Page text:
‘Inbound marketing’ or ‘inbound sales’ refers to when the buyer is the first to initiate a relationship with a supplier. Organizations try to make themselves known, whether through advertisements or word-of-mouth, and eventually customers become interested enough in their products to approach one of their salespeople. This first instance of contact could be a sale, or it could just be the customer giving the organization some of their information. A simple method for recalling this is if marketing were a mail room, the ‘inbound’ section would be full of letters from customers who want to order or know more about the products.
The first step for planning an effective inbound marketing campaign is to determine the target market. Unless your product is the first of its kind, it will have competitors that preceded it, which means a part of the total demand has already been satisfied. The target market then will likely be the total market for your product minus those have already bought from your competitors and are unlikely to switch.
Next, you need to choose a target audience. It is highly unlikely that you could find a way to communicate to your entire target market all at once, so any single inbound marketing campaign naturally must have a limited scope. The target audience is the largest amount of members from your target market you can hope to reach with a single advertisement, product placement, etc. A good place to start for defining a target audience is to brainstorm a customer profile, and then to imagine what form of media that theoretical customer would most likely be interested in. For example, if you sell clothes dryers and are targeting females who have small-to-medium incomes, you might want to place a banner ad on a blog that covers budget living.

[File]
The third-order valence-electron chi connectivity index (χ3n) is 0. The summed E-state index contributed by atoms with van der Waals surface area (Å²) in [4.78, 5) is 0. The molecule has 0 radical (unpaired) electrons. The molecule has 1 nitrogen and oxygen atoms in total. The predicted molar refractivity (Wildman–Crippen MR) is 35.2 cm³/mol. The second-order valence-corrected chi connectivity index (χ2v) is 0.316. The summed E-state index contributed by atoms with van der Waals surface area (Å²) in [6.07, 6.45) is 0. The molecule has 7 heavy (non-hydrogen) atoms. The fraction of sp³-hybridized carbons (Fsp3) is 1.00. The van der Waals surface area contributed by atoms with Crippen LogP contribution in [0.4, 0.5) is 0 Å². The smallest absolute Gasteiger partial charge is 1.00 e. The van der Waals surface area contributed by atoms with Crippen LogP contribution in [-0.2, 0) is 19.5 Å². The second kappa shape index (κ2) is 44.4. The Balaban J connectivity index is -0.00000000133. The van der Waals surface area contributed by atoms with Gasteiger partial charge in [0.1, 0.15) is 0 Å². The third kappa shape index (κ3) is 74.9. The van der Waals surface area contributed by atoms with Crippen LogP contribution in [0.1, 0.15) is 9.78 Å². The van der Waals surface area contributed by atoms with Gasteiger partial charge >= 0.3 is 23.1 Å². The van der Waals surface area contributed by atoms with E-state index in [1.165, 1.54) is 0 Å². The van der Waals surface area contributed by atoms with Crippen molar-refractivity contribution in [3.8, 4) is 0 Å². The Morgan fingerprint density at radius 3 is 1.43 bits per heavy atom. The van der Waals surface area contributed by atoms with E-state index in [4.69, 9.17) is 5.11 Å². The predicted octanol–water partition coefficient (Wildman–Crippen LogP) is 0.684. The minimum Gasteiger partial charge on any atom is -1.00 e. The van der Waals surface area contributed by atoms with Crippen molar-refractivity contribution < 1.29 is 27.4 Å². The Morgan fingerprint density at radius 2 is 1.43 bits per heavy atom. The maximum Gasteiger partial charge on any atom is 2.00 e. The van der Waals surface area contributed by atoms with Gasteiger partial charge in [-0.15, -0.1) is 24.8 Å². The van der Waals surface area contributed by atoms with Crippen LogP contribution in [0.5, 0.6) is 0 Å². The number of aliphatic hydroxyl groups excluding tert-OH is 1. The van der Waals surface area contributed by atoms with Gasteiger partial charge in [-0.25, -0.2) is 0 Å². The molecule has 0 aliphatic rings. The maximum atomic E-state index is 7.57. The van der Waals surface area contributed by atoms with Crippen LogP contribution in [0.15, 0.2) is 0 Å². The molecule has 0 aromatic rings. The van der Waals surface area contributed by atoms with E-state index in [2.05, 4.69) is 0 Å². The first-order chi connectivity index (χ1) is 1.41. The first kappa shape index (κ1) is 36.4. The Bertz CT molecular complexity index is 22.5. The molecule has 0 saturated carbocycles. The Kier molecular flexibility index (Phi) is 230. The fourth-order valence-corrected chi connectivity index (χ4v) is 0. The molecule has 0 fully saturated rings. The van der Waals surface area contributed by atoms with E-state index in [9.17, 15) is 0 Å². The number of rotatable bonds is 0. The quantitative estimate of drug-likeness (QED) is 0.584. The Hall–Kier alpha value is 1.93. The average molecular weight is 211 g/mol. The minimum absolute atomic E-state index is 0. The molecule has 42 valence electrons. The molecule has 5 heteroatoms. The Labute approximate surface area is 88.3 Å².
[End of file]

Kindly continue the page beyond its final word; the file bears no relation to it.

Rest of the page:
ROI (return on investment) is important to track when launching inbound marketing campaigns, because if you don’t know how past efforts went you won’t know what not to do in the future. You can identify new sales generated by campaigns by embedding loyalty codes that signal which campaign the customer was attracted by. (This technique also can help you conduct A/B testing.) Since the goal differs for inbound marketing campaigns – some are intended to attract new customers, but others are designed to promote cross-selling, upselling, or both – different means of measuring success must be used.
You should run your online presence like you would an inbound marketing campaign. It should have a target market, a target audience, and a set of performance indicators you can track to make sure it is being improved. The reason for this is that your web content (website, social media, third-party reviews) may seem separated but in fact it all should be connected. Lack of consistency on message, visuals, and tone between digital media sources can cause your company to appear sloppy, and having your individual sites and social media profiles be linked goes a long way for your SEO.